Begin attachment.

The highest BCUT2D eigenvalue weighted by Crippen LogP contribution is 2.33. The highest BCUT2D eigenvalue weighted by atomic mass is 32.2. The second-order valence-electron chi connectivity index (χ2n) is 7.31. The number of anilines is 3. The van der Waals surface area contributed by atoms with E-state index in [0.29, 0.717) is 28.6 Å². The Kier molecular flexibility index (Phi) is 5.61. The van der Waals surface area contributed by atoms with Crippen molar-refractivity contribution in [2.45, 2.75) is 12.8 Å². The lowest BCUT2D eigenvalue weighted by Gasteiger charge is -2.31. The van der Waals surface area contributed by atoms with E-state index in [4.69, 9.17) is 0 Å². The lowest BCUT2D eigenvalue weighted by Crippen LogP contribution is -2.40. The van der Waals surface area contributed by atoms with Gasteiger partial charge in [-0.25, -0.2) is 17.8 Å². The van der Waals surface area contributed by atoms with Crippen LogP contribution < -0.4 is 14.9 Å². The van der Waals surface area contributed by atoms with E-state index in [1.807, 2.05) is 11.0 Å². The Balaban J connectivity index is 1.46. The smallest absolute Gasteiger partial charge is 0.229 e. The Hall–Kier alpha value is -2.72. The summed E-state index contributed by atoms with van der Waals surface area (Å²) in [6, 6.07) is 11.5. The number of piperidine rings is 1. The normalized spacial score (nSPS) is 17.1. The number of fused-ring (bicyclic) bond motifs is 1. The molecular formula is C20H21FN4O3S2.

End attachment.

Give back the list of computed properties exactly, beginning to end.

The highest BCUT2D eigenvalue weighted by Crippen LogP contribution is 2.33. The highest BCUT2D eigenvalue weighted by atomic mass is 32.2. The second-order valence-electron chi connectivity index (χ2n) is 7.31. The number of anilines is 3. The van der Waals surface area contributed by atoms with E-state index in [0.29, 0.717) is 28.6 Å². The Kier molecular flexibility index (Phi) is 5.61. The van der Waals surface area contributed by atoms with Crippen molar-refractivity contribution in [2.45, 2.75) is 12.8 Å². The lowest BCUT2D eigenvalue weighted by Gasteiger charge is -2.31. The van der Waals surface area contributed by atoms with E-state index in [4.69, 9.17) is 0 Å². The lowest BCUT2D eigenvalue weighted by Crippen LogP contribution is -2.40. The van der Waals surface area contributed by atoms with Gasteiger partial charge in [-0.25, -0.2) is 17.8 Å². The van der Waals surface area contributed by atoms with Crippen LogP contribution < -0.4 is 14.9 Å². The van der Waals surface area contributed by atoms with E-state index in [1.807, 2.05) is 11.0 Å². The Balaban J connectivity index is 1.46. The smallest absolute Gasteiger partial charge is 0.229 e. The Hall–Kier alpha value is -2.72. The summed E-state index contributed by atoms with van der Waals surface area (Å²) in [6, 6.07) is 11.5. The number of piperidine rings is 1. The normalized spacial score (nSPS) is 17.1. The number of fused-ring (bicyclic) bond motifs is 1. The molecular formula is C20H21FN4O3S2.